(c) Big Data LondonCompanies have sought to become data-centric over recent years in a bid to become more responsive and customer-focused. Now, technologically, the trend among enterprises is to decentralise big data to increase relevancy and speed to insight.

Data is usually processed using ETL (Extract, Transform and Load). It is then fed into a giant data lake from each domain, where it is centrally managed, usually by IT. But a decentralised distributed architecture sees data reside within the domain, in its own lake. It means each domain has control of its own data.

Moving away from centralised data warehousing has distinct advantages. It enables teams to access and control their data through self-service platforms. It effectively creates Data Infrastructure-as-a-Platform that essentially allows data to be consumed and managed as a product.

Data Mesh vs Data Fabric

An example of this is Data Mesh. It is the brainchild of Zhamak Dehghani, who has founded a stealth tech startup of the same name. It is dedicated to reimagining data platforms with Data-Mesh-native technologies.

Data Mesh enables each domain to handle their own data pipelines. It also provides consistency in terms of syntax and standards, which sets it apart from data fabric. As a result, the business can get value from data rapidly, sustainably and at scale while continuing to ensure governance is also overseen locally.

However, decentralising your data does not automatically mean teams will optimise it effectively. Zhamak cautions that implementing Data Mesh also requires sociotechnical change. It requires organisations to embrace new behaviours and technology to reap this new approach’s full benefits.

Other advances within the data sector include data analysis during the ETL process. Various providers such as Google, SAP and Select Star to DBT and Snowflake have developed cloud-based platforms and analysis tools that enable analysis in flight in a bid to reduce latency. Moreover, the concept of Fast Data is seeing batch processing replaced by event-streaming systems, promising instant data analysis and real-time analytics.

However, businesses seeking to harness these new technologies must be mindful of how they handle any transition. They’ll need to consider micro-partitioning, expect syntax issues or discrepancies, and monitor for data errors during the conversion process.

People power

Migrating data and planning the implementation of these technologies requires specialist skill sets leading to increased demand for data engineers. These are increasingly developing and building the Modern Data Stack (MDS) by integrating data products and services within systems and business processes. To ensure the MDS delivers, data engineers must work closely with development teams and data analysts. Together, they help tweak the architecture in a continual bid to improve data processing efficiency, giving rise to the discipline of DataOps.

Despite this oversight, data transformation projects can quickly become derailed if not enough attention is paid to the governance of data processing. The governance framework must be prioritised. However, there’s a tendency by some businesses to continue to govern data centrally even though the data itself has been decentralised. This makes little sense as ownership of the data, and its governance should go hand-in-hand. It’s worth noting that progress is also being made here, with automated solutions emerging for handling data governance.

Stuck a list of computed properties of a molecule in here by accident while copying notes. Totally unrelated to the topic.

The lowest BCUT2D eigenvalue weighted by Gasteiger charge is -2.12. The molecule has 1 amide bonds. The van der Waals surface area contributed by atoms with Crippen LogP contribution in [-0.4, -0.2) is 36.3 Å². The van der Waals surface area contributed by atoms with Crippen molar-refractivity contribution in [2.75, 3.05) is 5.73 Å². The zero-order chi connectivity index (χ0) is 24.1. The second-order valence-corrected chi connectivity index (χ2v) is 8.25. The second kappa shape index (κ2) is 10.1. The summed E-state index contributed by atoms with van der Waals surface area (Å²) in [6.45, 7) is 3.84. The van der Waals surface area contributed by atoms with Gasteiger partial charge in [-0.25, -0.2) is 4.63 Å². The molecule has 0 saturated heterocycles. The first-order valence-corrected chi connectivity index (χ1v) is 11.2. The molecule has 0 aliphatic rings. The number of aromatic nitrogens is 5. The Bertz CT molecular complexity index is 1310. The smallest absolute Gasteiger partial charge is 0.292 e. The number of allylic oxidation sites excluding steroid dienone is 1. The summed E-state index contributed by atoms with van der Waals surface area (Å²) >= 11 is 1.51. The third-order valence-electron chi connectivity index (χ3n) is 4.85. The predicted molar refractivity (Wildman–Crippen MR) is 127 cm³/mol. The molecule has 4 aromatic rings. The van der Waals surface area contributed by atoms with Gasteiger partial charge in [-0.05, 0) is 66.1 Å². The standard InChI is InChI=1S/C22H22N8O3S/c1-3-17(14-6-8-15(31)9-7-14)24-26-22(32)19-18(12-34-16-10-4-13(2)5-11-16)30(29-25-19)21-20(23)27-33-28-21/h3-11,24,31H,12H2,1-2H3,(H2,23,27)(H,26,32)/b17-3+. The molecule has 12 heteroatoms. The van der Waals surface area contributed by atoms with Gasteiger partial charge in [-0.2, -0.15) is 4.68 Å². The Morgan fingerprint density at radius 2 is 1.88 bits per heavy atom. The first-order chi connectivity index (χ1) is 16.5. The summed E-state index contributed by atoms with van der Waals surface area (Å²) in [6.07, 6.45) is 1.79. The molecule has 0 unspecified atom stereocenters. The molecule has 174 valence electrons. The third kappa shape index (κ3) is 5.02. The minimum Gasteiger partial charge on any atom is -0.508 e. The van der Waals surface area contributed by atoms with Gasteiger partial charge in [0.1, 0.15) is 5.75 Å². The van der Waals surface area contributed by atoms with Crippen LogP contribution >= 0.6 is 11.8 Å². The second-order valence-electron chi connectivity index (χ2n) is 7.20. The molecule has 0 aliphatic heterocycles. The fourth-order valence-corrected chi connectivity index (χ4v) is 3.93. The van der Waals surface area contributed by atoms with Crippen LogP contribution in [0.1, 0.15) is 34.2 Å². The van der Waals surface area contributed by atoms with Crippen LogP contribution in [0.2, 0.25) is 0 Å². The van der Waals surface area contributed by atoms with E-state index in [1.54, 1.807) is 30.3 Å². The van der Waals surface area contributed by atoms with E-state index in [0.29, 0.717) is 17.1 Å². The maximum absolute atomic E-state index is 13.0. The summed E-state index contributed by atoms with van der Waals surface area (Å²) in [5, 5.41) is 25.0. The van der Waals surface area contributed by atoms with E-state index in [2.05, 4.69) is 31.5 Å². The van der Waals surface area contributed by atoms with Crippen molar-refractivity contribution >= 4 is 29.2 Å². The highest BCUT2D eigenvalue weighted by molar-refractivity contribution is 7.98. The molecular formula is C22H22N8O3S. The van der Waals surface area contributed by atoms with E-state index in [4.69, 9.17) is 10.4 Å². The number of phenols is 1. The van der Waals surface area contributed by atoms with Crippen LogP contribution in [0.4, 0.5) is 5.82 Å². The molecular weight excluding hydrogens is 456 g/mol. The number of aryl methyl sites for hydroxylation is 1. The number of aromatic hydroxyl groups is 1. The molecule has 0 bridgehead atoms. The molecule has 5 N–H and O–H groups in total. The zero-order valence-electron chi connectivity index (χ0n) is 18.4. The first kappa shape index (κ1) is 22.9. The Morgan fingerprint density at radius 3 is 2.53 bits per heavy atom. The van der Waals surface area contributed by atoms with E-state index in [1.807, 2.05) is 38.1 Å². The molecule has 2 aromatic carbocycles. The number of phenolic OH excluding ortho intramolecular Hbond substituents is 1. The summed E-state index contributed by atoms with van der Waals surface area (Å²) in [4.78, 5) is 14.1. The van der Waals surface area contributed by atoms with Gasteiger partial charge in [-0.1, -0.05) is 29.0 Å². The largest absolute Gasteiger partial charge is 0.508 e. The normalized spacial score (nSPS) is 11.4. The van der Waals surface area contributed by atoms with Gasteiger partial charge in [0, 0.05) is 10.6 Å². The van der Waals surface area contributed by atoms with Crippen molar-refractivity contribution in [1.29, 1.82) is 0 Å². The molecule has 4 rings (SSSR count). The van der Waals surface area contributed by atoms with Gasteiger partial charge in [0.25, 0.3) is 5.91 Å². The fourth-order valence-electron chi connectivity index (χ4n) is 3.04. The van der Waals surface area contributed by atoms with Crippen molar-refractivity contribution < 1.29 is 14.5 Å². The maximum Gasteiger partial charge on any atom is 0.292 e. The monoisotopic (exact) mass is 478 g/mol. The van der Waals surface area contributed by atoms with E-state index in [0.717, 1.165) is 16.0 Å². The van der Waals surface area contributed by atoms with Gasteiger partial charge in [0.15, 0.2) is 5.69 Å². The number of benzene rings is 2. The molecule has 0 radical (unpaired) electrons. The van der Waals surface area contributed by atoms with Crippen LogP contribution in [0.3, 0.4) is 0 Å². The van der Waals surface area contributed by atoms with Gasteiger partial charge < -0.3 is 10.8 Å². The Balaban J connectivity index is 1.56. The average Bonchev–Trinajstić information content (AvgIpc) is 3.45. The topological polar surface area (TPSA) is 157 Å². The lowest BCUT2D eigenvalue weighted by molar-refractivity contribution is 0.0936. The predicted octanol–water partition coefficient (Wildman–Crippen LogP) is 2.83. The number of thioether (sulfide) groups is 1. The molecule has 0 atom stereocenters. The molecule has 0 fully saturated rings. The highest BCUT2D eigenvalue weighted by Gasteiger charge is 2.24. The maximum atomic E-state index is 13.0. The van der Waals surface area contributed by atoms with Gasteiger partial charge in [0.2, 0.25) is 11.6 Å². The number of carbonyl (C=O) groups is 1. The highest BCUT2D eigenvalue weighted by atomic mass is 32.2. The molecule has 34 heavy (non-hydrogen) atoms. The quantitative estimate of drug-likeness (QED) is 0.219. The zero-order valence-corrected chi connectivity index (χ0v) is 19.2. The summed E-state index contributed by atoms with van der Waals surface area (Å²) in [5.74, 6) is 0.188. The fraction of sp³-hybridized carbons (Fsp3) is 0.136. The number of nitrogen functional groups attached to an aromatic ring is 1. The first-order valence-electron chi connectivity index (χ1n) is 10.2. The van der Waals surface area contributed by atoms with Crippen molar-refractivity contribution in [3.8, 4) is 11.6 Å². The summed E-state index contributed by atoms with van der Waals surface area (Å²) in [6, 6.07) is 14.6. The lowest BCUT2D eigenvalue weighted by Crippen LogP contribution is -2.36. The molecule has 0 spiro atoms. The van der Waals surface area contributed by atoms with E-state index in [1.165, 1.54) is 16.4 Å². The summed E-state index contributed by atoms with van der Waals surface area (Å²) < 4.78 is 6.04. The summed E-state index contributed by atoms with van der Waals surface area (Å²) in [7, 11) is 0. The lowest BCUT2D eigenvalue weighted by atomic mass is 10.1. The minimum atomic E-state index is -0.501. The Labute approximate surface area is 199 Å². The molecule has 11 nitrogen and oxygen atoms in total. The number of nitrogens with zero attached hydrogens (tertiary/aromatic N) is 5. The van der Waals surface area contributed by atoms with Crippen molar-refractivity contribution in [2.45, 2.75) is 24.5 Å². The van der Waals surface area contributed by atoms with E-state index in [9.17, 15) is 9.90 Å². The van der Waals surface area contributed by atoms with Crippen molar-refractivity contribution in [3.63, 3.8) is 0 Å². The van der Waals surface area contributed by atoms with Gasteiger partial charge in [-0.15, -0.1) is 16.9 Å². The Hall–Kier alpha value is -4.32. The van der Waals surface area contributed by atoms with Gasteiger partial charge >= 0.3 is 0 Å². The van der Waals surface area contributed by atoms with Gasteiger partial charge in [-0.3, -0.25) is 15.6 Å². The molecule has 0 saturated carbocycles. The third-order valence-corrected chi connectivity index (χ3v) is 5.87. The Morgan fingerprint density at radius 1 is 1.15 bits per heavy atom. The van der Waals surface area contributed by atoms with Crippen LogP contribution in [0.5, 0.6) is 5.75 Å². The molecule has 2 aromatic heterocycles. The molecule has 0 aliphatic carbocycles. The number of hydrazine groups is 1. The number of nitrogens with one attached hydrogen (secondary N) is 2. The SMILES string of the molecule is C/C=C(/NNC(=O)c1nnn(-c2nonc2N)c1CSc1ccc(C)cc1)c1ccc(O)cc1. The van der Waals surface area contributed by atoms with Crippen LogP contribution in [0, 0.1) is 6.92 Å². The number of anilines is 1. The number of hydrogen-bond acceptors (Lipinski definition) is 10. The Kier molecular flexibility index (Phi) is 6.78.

Finally, any changes to the data architecture will need to be reflected in the company’s data strategy and it describes how the business manages its people, policies and culture. The data strategy also seeks to improve data maturity, or the ability to improve and increase data usage. Keeping track of your data maturity can often help the business to identify where investment is needed and to prioritise change. But it also pays to look at and benefit from the experience of others who have followed a similar journey.

Learn from the big data experts

The Big Data LDN Conference and Exhibition is held at London Olympia from 21-22 September. Over 200 data and analytics experts will be on hand to share how they have decentralised their data or built dynamic, data-driven enterprises. Attendees also have access to free on-site data consultancy and interactive community meet-ups.

Zhamak Dehghani will be opening the event as the keynote speaker. She will deliver her session Rewire for Data Mesh: atomic steps to rewire the sociotechnical backbone of your organisation at 10am on 21 September. Similarly, other experts will share unique stories, peerless expertise and real-world use cases.

Starburst, Snowflake, LNER, Deliveroo, Microsoft, Actian, Confluent, Dataiku and Deloitte will also be taking a deep dive into topics ranging from Modern Analytics and DataOps to Data Governance and AI & MLOPS.

The Big Data LDN event is free to attend but you’ll need to register. To secure your place, please sign up here.

Big Data LDN is the UK’s leading free-to-attend data and analytics conference and exhibition, hosting leading experts and providers from across the sector, from both the technical and business spheres. The event brings together the data and analytics community with a focus on how to build dynamic, data-driven enterprises. The superior end-user led conference programme features industry pioneers, experts and real-world case studies, equipping visitors with the tools and techniques to deliver maximum business value from successful data projects. Delegates also have the opportunity to discuss their business requirements and challenges with more than 130 technology vendors and consultants.


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